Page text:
As the temperatures rise, it can’t be stressed enough the importance of understanding the risks and what to do for heat illness. Heat illness occurs when your body can’t adequately cool itself through sweating. According to the National Safety Council, 244 people died in the United States from exposure to excessive heat in 2014. Heat illnesses include heatstroke, heat exhaustion, and heat cramps. Workers who are the most vulnerable are those who work outdoors.

  • Drink water, about 1 cup of water every 15 minutes, regardless of whether or not you are thirsty.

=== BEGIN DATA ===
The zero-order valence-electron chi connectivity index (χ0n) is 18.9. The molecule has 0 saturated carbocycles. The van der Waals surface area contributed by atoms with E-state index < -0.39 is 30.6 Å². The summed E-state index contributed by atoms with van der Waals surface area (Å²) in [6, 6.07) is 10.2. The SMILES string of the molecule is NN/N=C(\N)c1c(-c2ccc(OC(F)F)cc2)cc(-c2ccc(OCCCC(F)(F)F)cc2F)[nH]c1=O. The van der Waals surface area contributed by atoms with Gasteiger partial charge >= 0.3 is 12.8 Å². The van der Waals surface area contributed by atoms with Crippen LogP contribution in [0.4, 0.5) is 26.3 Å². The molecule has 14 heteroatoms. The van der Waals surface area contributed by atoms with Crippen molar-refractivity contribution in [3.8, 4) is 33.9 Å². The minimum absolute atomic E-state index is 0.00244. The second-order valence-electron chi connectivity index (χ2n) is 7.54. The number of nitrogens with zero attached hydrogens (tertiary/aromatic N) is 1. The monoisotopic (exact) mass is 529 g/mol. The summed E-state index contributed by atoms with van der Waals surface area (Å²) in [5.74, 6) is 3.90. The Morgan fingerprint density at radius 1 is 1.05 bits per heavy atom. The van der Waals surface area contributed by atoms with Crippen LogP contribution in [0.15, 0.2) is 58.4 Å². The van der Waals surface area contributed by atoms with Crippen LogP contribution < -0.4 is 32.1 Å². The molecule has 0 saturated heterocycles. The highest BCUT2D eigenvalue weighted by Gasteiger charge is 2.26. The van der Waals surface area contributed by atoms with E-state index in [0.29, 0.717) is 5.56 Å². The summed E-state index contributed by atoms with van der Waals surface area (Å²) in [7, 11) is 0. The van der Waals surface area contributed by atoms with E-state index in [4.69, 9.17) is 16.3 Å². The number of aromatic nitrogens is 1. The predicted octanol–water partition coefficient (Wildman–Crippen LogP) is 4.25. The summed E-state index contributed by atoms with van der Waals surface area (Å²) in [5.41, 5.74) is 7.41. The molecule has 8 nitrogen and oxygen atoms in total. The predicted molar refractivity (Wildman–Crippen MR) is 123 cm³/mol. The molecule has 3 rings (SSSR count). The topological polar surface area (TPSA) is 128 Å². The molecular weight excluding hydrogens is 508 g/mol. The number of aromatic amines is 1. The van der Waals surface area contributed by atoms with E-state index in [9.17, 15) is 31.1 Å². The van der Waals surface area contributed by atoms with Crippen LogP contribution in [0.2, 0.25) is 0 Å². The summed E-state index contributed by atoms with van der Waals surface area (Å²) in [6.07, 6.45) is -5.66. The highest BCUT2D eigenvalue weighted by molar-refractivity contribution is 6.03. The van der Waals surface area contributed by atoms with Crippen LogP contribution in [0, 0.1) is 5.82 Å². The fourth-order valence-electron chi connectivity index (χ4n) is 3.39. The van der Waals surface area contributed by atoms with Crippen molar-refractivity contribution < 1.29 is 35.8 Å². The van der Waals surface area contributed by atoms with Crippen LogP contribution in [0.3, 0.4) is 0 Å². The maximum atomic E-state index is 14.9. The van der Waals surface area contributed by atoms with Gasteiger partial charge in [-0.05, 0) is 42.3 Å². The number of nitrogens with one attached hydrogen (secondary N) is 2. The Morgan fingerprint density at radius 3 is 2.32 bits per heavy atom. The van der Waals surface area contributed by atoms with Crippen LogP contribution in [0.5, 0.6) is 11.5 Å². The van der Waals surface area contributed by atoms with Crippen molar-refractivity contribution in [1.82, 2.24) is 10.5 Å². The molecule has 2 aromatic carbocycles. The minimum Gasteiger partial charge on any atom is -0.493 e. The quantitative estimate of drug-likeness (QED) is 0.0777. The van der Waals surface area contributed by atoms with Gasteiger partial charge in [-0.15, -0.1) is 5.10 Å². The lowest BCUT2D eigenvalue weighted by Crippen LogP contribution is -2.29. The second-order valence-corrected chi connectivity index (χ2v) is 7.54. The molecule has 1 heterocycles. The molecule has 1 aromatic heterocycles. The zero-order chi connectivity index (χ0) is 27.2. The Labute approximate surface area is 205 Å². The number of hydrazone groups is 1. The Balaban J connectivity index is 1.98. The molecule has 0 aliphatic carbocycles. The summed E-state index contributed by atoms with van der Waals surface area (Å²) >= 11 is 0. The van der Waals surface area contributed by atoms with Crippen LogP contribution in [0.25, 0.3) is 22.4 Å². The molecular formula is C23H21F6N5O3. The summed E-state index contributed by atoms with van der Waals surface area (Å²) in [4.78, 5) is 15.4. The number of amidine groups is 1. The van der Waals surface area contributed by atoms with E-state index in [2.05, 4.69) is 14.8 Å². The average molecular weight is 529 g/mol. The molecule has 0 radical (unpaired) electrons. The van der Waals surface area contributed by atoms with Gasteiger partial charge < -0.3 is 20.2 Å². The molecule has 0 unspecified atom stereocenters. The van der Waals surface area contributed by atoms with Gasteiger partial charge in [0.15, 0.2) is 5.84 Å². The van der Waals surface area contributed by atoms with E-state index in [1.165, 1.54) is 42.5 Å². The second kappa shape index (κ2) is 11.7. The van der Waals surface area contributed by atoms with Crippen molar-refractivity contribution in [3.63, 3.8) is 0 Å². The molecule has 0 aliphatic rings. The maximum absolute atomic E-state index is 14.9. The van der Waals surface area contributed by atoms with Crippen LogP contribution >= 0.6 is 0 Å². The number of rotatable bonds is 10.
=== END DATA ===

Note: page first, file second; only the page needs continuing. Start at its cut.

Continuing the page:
• Avoid alcohol, caffeine, and liquids with high sugar content.
  • Take rest breaks in the shade or in air-conditioned buildings to cool down.
  • Wear loose, light-colored, lightweight clothing, and a hat.
  • Replace salt lost from sweating by drinking fruit juice or sports drinks.
  • Avoid spending time outdoors during the hottest part of the day, from 11 a.m. to 3 p.m.
  • Wear sunscreen; sunburn affects the body’s ability to cool itself.
  • Pace yourself when you exert your body.
  • Ask your supervisor if tasks can be scheduled for earlier or later in the day to avoid midday heat.
  • Know the signs of heat stress and what to do in an emergency.
  • Watch out for fellow coworkers.
  • If you feel faint or weak, stop all activity and get to a cool place.

Used with permission from HR.BLR.COM

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